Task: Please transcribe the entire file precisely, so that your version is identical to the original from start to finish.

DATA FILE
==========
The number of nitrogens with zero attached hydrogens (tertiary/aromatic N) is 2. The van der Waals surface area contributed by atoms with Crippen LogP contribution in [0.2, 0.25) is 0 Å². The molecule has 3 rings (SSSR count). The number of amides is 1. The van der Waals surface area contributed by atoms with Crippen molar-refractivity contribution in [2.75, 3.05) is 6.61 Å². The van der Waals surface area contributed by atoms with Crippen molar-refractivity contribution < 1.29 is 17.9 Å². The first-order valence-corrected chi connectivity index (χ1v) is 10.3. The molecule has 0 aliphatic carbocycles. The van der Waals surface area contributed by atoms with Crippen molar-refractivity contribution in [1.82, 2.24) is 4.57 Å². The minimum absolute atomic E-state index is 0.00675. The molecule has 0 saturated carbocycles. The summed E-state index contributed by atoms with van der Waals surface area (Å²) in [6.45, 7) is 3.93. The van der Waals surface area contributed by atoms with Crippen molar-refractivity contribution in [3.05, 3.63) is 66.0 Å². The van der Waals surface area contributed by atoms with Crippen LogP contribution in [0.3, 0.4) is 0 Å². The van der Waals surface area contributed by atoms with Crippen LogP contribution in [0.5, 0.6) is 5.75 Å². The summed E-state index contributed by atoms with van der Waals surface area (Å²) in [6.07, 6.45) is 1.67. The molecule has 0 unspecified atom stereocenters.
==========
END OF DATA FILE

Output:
The number of nitrogens with zero attached hydrogens (tertiary/aromatic N) is 2. The van der Waals surface area contributed by atoms with Crippen LogP contribution in [0.2, 0.25) is 0 Å². The molecule has 3 rings (SSSR count). The number of amides is 1. The van der Waals surface area contributed by atoms with Crippen molar-refractivity contribution in [2.75, 3.05) is 6.61 Å². The van der Waals surface area contributed by atoms with Crippen molar-refractivity contribution < 1.29 is 17.9 Å². The first-order valence-corrected chi connectivity index (χ1v) is 10.3. The molecule has 0 aliphatic carbocycles. The van der Waals surface area contributed by atoms with Crippen molar-refractivity contribution in [1.82, 2.24) is 4.57 Å². The minimum absolute atomic E-state index is 0.00675. The molecule has 0 saturated carbocycles. The summed E-state index contributed by atoms with van der Waals surface area (Å²) in [6.45, 7) is 3.93. The van der Waals surface area contributed by atoms with Crippen molar-refractivity contribution in [3.05, 3.63) is 66.0 Å². The van der Waals surface area contributed by atoms with Crippen LogP contribution in [0.3, 0.4) is 0 Å². The van der Waals surface area contributed by atoms with Crippen LogP contribution in [0.5, 0.6) is 5.75 Å². The summed E-state index contributed by atoms with van der Waals surface area (Å²) in [6.07, 6.45) is 1.67. The molecule has 0 unspecified atom stereocenters.